And, for each, they already upload that at the touch of a button to a geographic map, available on the web at wigle.net
So, my question is, can't we use *that* information to determine if a rogue tower exists within signal strength of us?
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On Sat, 15 Nov 2014 00:06:37 +0000 (UTC), David Howard

My question is, even if we can make that determination what can we do about it, other than to hang up?
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On Fri, 14 Nov 2014 18:16:08 -0600, BobbyK wrote:

I like that you ask good probing questions.
I think that the rogue towers will already have gotten you by the time you figure out that they're there, since they don't need you to make a call. All they need is the phone to have a battery in it (and probably turned on).
So, they *already* got you by the time you see them; but, let's remember, we're not the bad guys. They got us caught in their net, but we're not the ones they're looking for.
So, it's just nice to know *when* you're being caught in the drag net.
For that, I *think* the WiGLE freeware can tell us what's going on, at least when we're in familiar territory.
For example, right now, I can see only one T-Mobile tower. I called a neighbor, who could see only one Verizon tower. Since we're very close, I suspect the WiGLE software only shows the tower of the carrier we're using (he's on Verizon and I'm on T-Mobile).
To do my part, I wrote down what appears to be the equivalent of a unique MAC address for that cellphone tower in my records: T-Mobile 209159_256_17859-GSM-EDGE -85dB
I'll look tomorrow, and the next day, and the next, etc., to see if that changes (I presume it will be stable).
Then, when I drive around, I'll look to see what *other* towers are in the area, and write them down. Over time, I'll find out if WiGLE freeware only reports *one* tower, or if it reports more than one (I only have one in sight now, but there are a dozen WiFi access points, so, I assume if two towers are near, I'd know it).
I also *know* where my tower is (T-Mobile told me when I had complained about my coverage), so, I can drive within sight of it, and see if the signal strength improves, which would probably indicate that I have the right tower in my records).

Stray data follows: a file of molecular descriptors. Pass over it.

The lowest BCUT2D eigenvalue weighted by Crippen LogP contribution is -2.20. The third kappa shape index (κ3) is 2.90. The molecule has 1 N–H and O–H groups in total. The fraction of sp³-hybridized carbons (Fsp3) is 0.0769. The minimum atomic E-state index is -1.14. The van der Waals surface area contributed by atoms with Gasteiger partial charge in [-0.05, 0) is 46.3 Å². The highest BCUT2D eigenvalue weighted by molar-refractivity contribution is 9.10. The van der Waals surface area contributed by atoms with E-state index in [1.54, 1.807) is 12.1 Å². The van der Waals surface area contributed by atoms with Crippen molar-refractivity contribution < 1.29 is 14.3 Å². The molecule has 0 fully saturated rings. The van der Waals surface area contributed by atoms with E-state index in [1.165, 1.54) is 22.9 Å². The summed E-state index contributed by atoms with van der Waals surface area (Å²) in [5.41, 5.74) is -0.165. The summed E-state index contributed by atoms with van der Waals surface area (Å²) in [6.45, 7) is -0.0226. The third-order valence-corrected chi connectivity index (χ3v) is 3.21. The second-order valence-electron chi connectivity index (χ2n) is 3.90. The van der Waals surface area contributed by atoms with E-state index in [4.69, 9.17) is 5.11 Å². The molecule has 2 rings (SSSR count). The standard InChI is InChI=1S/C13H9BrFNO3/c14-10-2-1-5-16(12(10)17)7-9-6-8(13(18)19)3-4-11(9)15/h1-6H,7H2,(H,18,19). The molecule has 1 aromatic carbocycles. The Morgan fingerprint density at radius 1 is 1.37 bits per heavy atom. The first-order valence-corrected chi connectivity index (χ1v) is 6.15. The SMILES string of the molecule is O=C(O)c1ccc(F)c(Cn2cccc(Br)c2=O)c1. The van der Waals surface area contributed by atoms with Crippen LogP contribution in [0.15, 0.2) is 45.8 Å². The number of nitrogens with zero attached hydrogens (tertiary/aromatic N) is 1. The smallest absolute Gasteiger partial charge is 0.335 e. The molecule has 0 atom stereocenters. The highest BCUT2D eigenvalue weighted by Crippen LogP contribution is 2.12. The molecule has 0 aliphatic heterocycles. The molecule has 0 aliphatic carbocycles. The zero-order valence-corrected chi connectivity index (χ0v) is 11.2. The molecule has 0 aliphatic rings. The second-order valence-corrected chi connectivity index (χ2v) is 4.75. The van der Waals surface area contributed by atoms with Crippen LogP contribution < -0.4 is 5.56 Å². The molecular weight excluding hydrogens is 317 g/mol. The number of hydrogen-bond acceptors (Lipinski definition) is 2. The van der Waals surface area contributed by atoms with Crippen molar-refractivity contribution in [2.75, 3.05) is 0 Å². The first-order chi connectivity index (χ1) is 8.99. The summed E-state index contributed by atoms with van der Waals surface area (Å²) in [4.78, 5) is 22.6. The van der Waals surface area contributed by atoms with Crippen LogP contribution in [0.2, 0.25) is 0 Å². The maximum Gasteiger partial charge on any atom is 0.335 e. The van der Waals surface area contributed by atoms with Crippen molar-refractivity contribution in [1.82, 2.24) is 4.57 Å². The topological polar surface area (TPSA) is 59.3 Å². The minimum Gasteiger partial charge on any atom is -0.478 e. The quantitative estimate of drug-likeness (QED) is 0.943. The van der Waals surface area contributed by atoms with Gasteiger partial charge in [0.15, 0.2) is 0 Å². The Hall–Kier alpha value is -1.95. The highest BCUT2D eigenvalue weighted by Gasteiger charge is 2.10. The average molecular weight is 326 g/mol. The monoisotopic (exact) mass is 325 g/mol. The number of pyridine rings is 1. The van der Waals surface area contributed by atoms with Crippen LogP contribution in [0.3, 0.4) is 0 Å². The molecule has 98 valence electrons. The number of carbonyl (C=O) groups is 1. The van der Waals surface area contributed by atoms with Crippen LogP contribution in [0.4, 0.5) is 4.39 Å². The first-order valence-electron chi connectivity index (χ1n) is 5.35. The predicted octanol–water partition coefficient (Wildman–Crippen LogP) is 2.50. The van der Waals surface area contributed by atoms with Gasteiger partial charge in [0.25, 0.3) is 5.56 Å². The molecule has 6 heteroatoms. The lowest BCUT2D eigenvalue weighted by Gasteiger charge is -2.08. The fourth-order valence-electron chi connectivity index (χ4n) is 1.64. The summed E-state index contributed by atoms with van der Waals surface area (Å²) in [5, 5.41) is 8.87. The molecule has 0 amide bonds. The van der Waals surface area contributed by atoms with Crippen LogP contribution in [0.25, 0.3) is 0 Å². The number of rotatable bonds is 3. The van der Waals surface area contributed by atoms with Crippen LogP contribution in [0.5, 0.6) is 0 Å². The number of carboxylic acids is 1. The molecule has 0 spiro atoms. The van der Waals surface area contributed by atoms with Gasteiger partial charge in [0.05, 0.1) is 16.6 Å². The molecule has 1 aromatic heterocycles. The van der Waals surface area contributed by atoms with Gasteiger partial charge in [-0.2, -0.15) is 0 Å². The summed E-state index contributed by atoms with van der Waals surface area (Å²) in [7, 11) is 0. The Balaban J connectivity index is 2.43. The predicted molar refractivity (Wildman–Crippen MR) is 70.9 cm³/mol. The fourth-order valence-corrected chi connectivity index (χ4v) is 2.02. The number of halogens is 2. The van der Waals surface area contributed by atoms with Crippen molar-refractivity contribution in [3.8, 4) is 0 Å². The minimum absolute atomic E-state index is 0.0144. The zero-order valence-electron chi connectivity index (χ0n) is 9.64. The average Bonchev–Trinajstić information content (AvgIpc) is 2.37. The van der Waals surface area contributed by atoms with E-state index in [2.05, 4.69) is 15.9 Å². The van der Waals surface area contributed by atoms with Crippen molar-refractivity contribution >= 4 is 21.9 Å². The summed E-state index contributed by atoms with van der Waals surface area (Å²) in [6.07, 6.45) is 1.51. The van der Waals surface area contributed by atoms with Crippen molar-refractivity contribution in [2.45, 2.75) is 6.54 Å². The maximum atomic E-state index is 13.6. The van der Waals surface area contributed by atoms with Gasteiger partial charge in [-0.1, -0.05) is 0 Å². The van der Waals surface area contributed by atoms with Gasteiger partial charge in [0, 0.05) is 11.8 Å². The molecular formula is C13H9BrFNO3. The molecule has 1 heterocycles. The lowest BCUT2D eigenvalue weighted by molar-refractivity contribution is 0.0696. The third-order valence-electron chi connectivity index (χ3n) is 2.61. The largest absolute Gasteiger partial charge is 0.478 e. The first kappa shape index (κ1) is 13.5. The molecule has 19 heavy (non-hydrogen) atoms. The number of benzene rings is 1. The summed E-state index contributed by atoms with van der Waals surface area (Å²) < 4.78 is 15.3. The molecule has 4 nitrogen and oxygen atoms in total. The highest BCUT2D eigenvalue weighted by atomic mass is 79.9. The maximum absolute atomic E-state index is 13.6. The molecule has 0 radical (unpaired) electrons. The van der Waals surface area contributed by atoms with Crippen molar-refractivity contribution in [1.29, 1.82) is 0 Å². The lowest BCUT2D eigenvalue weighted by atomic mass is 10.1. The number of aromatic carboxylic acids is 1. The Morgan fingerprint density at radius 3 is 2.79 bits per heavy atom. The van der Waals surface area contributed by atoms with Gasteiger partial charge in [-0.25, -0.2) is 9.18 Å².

Over time, I'd get a good idea of the local cellphone towers, so, if I saw a new one, I would be forewarned.
Of course, doing this manually is crazy, but, for a test, it's reasonable.
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We're getting half the thread on alt.internet wireless.
Here is the Wigle website https://wigle.net/
The wigle app sounds like it only does wifi. I will check it out later to see if if logs towers.
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On Sat, 15 Nov 2014 22:10:45 -0800, miso wrote:

I have WiGLE and it logs cell phone towers. It only logs towers that you actually *connect* to. So, for example, my neighbor only sees Verizon towers while I only see T-Mobile towers.
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On Mon, 17 Nov 2014 05:32:47 +0000, David Howard wrote:

I have been checking WiGLE lately, and it knows a string of numbers about the tower, and it puts the tower on a Google map almost exactly. T-Mobile 209159_256_17859-GSM-EDGE -85dB 3:33:19pm T-Mobile 209159_255_10503-GSM-EDGE -85dB 10:12:32pm
When I touch the tower on the map display, it gives me: T-Mobile 209159_255_10503 - null - HSPA;us Signal = -79dB Type = GSM First Seen = 3:41:11pm Capabilities = EDGE;us Channel = N/A Observations = 94
Any idea what the "observations" indicate?
Googling, I found a few programs aimed at cell towers.
3G 4G WiFi Map & Speedtest, by OpenSignal https://play.google.com/store/apps/details?id=com.staircase3.opensignal&hl=en
Signal Finder https://play.google.com/store/apps/details?id=com.akvelon.signaltracker&hl=en
Antennas http://www.panix.com/~mpoly/android/antennas/r1.0/
RF Signal Tracker https://sites.google.com/site/androiddevelopmentproject/home/rf-signal-tracker
It looks like "open signal" is the recommended cellphone tower tracking app: http://forums.androidcentral.com/verizon-htc-thunderbolt/94962-cell-tower-location-app.html http://androidforums.com/samsung-galaxy-s3/679917-cell-phone-tower-locator-app.html
So, I'll test these out, but this search shows that "open signal" is the one to use first and foremost.
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You already tried and failed to do that once. No need to repeat yourself.
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If cellular interceptor devices only existed on planes you might have a point. Oops.
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I think the bottom line here is that if you want your government to be able to find, investigate and stop homegrown terrorist attacks, like the Boston Marathon bombing, you have to give up some personal privacy.
A deaf, dumb and blind government cannot protect itself nor it's citizens.
And, I don't see what the problem is. When I send an e-mail, or make or answer a phone call, there is absolutely nothing in that communication that would be of any interest to anyone else, much less the government trying to find terrorist plots, so why would I care if they see it or not?
I thank God that the vast majority of people on this continent feel much the same way about it as I do. Protesting government evesdropping on our personal communications helps those who would do us harm.
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One of the United States founders wrote:
"Those who would give up essential Liberty, to purchase a little temporary Safety, deserve neither Liberty nor Safety"
- Benjamin Franklin
No truer words were ever spoken.
Far more people die each year in the US from traffic accidents than from terrorist incidents.